A novel India

The Writing from Here, Writing from There series features some intriguing cross-cultural literary dialogue under the umbrella of the Indian Festival.

India 521 (photo credit: Manot)
India 521
(photo credit: Manot)
They say that music is the ultimate universal language and that it transcends all cultural and geographical boundaries, but can literary works do the same? It is a topic that poet-novelist Prof. Miron Izakson is looking forward to discussing on Thursday at 11 a.m. He will be taking part in a panel discussion with Hebrew University lecturer in Indian and Armenian studies Prof. David Shulman and Indian historian, writer and classical singer Dr. Reba Som.
The session is part of the Writing from Here, Writing from There series organized by Mishkenot Sha’ananim and features some intriguing cross-cultural literary confluences under the umbrella of the current Indian Festival. Izakson, Shulman and Som are in pretty illustrious company with, on the Israeli side, such luminaries as A.B. Yehoshua, Meir Shalev and Eli Amir; and on the Indian side, award-winning journalist Tarun Tejpal, feminist publisher Urvashi Butalia and Navtej Sarna, who is not only the incumbent Indian ambassador to Israel but also an acclaimed writer. Later on Thursday, at 3:30 p.m., Sarna and Amir will discuss literary aspects of immigration and identity-building.
Although he is not a musician, Izakson is aware of the divide spanning properties attributed to music from different, and often disparate, cultures. He says he expects to find similar common ground between himself and his Indian counterpart at Thursday’s discourse.
“I truly believe that if poetry is good, you will find common elements in poems from different languages and different cultures. I am certain of that,” he says, although adding that he does not speak any Indian languages and has yet to visit India.
The language aspect is an important area in the discussion, if only for the practical purpose of communication on the day. “We will speak in English and read our works in English,” Izakson continues.
“I will read out my poems in English and, I presume, Dr. Som’s work will be presented in English, too.”
However, literary works possess an intrinsic sonority of the source language, which also has an important bearing on the message the author aims to convey.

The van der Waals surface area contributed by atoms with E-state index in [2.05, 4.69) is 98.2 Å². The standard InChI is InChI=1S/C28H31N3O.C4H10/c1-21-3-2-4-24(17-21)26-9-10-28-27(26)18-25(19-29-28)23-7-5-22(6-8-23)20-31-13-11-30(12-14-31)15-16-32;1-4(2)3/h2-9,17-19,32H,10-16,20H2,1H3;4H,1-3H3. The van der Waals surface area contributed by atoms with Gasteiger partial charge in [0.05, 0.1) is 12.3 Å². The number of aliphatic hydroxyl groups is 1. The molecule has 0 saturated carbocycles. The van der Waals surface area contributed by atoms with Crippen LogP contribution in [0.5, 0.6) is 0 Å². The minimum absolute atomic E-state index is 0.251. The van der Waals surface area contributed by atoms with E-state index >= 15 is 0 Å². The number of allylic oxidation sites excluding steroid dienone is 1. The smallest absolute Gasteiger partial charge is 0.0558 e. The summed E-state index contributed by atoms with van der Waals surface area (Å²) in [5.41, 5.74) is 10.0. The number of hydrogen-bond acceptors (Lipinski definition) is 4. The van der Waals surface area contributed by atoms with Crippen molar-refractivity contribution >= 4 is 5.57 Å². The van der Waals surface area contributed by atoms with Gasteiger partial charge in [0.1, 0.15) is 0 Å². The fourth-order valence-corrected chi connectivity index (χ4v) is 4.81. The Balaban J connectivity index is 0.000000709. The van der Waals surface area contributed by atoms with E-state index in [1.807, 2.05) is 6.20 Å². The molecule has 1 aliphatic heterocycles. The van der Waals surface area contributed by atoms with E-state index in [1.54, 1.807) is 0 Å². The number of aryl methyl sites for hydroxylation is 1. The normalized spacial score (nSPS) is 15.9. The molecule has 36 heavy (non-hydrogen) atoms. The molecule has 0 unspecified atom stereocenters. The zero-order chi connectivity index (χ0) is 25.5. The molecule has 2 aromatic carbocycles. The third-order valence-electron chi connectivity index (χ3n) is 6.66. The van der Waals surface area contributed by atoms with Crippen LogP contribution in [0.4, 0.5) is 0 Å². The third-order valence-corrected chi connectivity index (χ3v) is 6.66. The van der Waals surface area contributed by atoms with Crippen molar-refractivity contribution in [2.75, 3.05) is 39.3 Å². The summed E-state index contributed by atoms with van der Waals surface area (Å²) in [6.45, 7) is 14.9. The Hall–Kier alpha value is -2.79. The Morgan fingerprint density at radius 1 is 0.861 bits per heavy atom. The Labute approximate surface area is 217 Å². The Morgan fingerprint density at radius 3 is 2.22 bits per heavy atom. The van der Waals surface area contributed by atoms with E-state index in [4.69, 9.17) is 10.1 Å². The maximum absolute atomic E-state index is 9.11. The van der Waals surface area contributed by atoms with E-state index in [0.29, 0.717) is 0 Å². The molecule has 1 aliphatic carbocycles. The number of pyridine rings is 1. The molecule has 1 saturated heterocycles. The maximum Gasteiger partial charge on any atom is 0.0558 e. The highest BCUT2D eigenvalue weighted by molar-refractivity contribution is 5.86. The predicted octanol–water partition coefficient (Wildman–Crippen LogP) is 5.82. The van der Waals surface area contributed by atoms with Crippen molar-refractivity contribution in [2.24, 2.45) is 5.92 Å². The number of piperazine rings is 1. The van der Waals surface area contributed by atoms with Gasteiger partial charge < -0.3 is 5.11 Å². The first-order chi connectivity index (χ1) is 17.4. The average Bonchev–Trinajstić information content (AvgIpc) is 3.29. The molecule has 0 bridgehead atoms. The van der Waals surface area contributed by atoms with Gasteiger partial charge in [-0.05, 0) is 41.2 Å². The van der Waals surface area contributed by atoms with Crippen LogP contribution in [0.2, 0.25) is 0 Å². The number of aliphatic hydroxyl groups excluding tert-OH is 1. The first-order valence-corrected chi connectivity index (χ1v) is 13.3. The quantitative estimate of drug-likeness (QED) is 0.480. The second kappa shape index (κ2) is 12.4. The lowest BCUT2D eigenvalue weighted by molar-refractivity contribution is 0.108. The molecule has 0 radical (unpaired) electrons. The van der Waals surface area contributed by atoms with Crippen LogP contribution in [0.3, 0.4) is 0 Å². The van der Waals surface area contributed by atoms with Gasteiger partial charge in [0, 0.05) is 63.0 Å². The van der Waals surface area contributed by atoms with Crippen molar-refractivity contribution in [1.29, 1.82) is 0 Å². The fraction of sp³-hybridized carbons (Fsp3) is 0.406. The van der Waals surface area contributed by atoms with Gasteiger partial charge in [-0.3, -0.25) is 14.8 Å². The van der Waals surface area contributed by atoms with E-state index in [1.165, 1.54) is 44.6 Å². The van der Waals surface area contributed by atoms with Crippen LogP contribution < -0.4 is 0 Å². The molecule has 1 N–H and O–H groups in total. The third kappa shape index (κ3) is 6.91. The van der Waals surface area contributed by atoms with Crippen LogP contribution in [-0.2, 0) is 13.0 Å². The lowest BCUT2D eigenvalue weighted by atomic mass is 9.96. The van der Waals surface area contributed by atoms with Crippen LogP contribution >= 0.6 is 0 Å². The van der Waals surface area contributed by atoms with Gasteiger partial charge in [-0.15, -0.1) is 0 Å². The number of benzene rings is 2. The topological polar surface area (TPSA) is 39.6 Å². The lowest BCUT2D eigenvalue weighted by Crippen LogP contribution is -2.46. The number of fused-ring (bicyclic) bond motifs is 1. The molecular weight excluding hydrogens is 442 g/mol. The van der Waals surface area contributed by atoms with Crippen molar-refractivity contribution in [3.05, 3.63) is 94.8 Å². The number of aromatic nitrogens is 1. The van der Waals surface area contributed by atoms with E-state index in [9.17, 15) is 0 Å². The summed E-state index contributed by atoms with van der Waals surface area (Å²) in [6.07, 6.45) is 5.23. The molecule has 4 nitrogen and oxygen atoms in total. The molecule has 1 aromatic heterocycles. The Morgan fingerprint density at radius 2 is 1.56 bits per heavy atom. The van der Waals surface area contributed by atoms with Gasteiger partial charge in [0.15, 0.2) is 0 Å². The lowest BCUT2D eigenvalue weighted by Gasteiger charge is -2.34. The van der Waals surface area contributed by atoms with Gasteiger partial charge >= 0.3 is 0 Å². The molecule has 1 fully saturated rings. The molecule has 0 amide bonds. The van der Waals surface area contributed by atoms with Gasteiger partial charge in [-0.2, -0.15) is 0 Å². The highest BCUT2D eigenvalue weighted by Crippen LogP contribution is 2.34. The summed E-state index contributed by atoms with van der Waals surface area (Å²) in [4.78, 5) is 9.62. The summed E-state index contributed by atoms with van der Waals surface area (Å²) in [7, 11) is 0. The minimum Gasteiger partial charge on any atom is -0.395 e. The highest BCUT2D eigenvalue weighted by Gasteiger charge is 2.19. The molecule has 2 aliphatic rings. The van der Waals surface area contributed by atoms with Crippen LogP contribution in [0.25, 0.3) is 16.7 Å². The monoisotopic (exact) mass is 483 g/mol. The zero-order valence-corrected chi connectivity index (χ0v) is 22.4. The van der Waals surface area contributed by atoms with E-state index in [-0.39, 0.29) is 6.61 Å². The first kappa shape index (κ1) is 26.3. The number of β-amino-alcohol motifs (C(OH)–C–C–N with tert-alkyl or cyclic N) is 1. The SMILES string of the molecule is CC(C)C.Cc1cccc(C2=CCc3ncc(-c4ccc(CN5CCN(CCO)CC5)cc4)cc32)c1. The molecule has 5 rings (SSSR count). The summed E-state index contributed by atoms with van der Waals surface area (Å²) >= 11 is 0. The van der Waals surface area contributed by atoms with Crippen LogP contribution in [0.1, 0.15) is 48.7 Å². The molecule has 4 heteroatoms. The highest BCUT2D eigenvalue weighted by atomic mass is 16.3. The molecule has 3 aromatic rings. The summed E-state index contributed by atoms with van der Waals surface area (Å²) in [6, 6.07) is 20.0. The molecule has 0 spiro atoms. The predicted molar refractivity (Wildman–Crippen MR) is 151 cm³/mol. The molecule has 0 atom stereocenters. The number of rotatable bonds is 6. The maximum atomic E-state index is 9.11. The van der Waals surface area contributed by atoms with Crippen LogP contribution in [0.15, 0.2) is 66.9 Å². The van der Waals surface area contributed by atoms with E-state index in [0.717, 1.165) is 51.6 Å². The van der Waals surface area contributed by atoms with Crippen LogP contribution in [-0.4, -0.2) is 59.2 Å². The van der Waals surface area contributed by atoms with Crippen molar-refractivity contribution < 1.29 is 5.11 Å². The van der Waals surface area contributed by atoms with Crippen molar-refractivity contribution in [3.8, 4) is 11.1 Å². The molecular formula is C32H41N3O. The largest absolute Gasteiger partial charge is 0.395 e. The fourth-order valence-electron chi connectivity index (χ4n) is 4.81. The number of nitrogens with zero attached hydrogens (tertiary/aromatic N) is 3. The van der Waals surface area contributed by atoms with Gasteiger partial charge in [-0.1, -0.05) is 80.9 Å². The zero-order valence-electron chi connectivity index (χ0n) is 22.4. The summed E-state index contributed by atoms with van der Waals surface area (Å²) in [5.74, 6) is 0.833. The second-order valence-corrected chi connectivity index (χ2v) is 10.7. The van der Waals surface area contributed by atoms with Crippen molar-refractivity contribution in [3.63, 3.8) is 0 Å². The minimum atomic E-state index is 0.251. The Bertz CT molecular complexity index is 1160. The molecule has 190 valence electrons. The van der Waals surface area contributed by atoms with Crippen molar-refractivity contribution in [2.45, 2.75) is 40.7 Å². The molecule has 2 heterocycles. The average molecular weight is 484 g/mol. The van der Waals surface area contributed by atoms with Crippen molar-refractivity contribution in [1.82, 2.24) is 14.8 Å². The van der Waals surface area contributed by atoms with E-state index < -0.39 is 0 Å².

The third member of the panel, Shulman, is an expert in several Indian languages and will shed some light on the vernacular intricacies on both sides of the Indian-Israeli cultural divide.
“I think Prof. Shulman will talk about poetry and language and the possibility of translating poems while retaining the original intent,” says Izakson.
If you asked most people whether they perceive any common denominators between Israeli and Indian culture, nine times out of 10 the answer would probably be no. Izakson says he would generally go along with that opinion, although he hopes to come away from the panel session with some fresh insight on the subject. “Indian culture is very different from Israeli or Hebrew culture,” he observes, “but I am very interested to see if there are similarities. I cannot possibly imagine that there is no meeting point between poetry from different places, even if they come from a very different culture.
True poetry must share common ground in terms of the topics they address and the way they relate to them.”
Then again, one presumes that words have different connotations and bear different cultural nuances in different languages. Izakson both agrees and disagrees with that. “The words are the tools you use to write poetry.”
The utilitarian approach to the use of language, in Hebrew, was examined by Haim Nahman Bialik almost a century ago in an important paper he wrote in 1915 entitled “Revelation and Concealment in Language.”
Izakson believes that take on language highlights both the problematic nature of creating poetry and the universality of the literary art form, regardless of the language in which it is written.
“Bialik said that people use words for the most mundane things, whether you shout at someone, swear at someone or express your thoughts at a soccer match. But he said that you use almost exactly the same words for writing poetry. That’s almost impossible. On the one hand, words are highly communicative; but on the other hand, there is no special language for art. I think every language has to grapple with that problem.”